Photodynamic activity of viral nanoparticles conjugated with C-60
ABSTRACT The development of viral nanoparticles (VNP) displaying multiple copies of the buckyball (C(60)) and their photodynamic activity is described. VNP-C(60) conjugates were assembled using click chemistry. Cell uptake and cell killing using white light therapy and a prostate cancer cell line is demonstrated.
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ABSTRACT: Photodynamic therapy (PDT) is a promising treatment strategy where activation of photosensitizer drugs with specific wavelengths of light results in energy transfer cascades that ultimately yield cytotoxic reactive oxygen species which can render apoptotic and necrotic cell death. Without light the photosensitizer drugs are minimally toxic and the photoactivating light itself is non-ionizing. Therefore, harnessing this mechanism in tumors provides a safe and novel way to selectively eradicate tumor with reduced systemic toxicity and side effects on healthy tissues. For successful PDT of solid tumors, it is necessary to ensure tumor-selective delivery of the photosensitizers, as well as, the photoactivating light and to establish dosimetric correlation of light and drug parameters to PDT-induced tumor response. To this end, the nanomedicine approach provides a promising way towards enhanced control of photosensitizer biodistribution and tumor-selective delivery. In addition, refinement of nanoparticle designs can also allow incorporation of imaging agents, light delivery components and dosimetric components. This review aims at describing the current state-of-the-art regarding nanomedicine strategies in PDT, with a comprehensive narrative of the research that has been carried out in vitro and in vivo, with a discussion of the nanoformulation design aspects and a perspective on the promise and challenges of PDT regarding successful translation into clinical application.Journal of Controlled Release 03/2013; 168(1). DOI:10.1016/j.jconrel.2013.02.020 · 7.26 Impact Factor
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ABSTRACT: In this study, the synthesis of water-soluble fullerene derivatives bearing on one side a poly(amidoamine) (PAMAM) dendron with peripheral carboxylic groups and an alkyne moiety on the other side is presented. Fullerodendrimers with tert-butyl ester groups at the periphery were first prepared by treating C60 with unsymmetrical malonates through the use of 1,8-diazabicyclo[5.4.0]undec-7-ene (DBU)/I2 or DBU/CBr4 conditions. The latter led to an unexpected addition of dibromocarbene on C60. The tert-butyl esters were then cleaved using formic acid and gave the corresponding carboxyfullerene derivatives. The second generation with eight carboxylic groups at the periphery was easily dissolved in water, whereas the first generation with its four carboxylic groups can only be solubilized in a basic medium. These compounds self-assemble into micelle-like aggregates probably composed of a cluster of C60 surrounded by a PAMAM shell. The alkyne moiety was then used as a chemical anchor to immobilize in water fullerodendrimers on the surface of azido-coated polymer nanoparticles by means of the copper(I)-catalyzed azide and alkyne cycloaddition reaction. At room temperature, this reaction is competing with azido cycloaddition onto the fullerene core. Given the high density of azide anchoring groups on the nanoparticle surface and the size of the fullerodendrimers, unreacted azides are still active and are available for subsequent functional arrangements. This strategy paves the way for the design of functional fullerene-rich nanomaterials that could be of interest in the field of materials science.ChemPlusChem 04/2013; 78(4). DOI:10.1002/cplu.201300045 · 3.24 Impact Factor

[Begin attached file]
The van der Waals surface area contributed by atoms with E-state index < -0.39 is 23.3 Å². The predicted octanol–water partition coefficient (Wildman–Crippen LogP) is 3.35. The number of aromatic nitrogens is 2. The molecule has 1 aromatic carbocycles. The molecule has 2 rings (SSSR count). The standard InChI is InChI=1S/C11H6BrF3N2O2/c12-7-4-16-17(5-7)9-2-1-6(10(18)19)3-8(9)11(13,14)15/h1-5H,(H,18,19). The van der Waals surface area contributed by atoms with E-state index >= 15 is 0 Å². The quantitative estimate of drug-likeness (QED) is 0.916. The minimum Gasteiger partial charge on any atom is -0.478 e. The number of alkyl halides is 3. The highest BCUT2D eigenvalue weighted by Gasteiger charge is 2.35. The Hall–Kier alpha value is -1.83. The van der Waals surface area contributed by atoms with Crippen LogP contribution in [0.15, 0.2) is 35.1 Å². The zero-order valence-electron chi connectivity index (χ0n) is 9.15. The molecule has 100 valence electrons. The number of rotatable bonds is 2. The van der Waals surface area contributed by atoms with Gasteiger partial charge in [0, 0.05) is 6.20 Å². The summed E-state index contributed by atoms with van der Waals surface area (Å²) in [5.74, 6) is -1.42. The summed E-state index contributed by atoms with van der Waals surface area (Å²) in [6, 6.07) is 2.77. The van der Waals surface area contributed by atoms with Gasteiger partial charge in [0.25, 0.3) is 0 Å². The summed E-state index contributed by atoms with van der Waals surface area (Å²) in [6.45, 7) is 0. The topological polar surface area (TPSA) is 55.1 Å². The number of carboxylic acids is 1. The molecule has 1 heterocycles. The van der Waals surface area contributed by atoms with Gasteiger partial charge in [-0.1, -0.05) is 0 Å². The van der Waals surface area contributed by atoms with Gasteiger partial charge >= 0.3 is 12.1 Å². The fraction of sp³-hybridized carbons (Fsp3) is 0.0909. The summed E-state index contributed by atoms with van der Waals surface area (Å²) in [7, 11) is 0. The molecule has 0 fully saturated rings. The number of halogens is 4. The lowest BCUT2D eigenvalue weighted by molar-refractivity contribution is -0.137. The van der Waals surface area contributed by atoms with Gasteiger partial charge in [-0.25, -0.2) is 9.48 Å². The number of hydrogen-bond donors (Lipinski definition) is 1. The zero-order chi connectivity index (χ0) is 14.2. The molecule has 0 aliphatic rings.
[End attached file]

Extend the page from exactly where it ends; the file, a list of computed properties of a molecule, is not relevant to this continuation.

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ABSTRACT: Glycol chitosan (GC) grafted with 2,3-dimethylmaleic acid (DMA) and fullerene (C60) conjugates (GC-g-DMA-g-C60) were developed for use in a photosensitizer prodrug. GC-g-DMA-g-C60 was prepared via the simple two-step chemical grafting reactions of (i) DMA to free amine groups of GC and (ii) hydroxyl groups of GC-g-DMA to ππ carbon bonds of C60. This conjugate was self-assembled to form polysaccharidic nanogels consisting of a hydrophilic block (GC and DMA) and a hydrophobic block (C60). Here, GC-g-DMA-g-C60 nanogels also formed multi-nanogel aggregates due to the electrostatic interaction between the pendant carboxylic acid group (due to the DMA) and residual free amine group of GC at pH 7.4. Interestingly, the nanogel aggregates can be disintegrated at pH 5.0 due to the reduction of electrostatic interaction resulting from the cleavage of the DMA blocks at pH 5.0. Upon 670nm light illumination, photo-responsive properties of the nanogel aggregates allowed different singlet oxygen generation according to the pH condition: the reduced singlet oxygen generation (due to increased photo-interference effect between C60 molecules close-packed in nanogel aggregates) at pH 7.4, but the elevated singlet oxygen generation (due to the disintegration of nanogel aggregates) at pH 5.0. GC-g-DMA-g-C60 nanogel aggregates responds to pH 5.0 (∼endosomal pH) can be a good candidate for endosomal pH targeting and in vivo photodynamic therapy in various malignant tumor cells.01/2014; 101:692-8. DOI:10.1016/j.carbpol.2013.09.108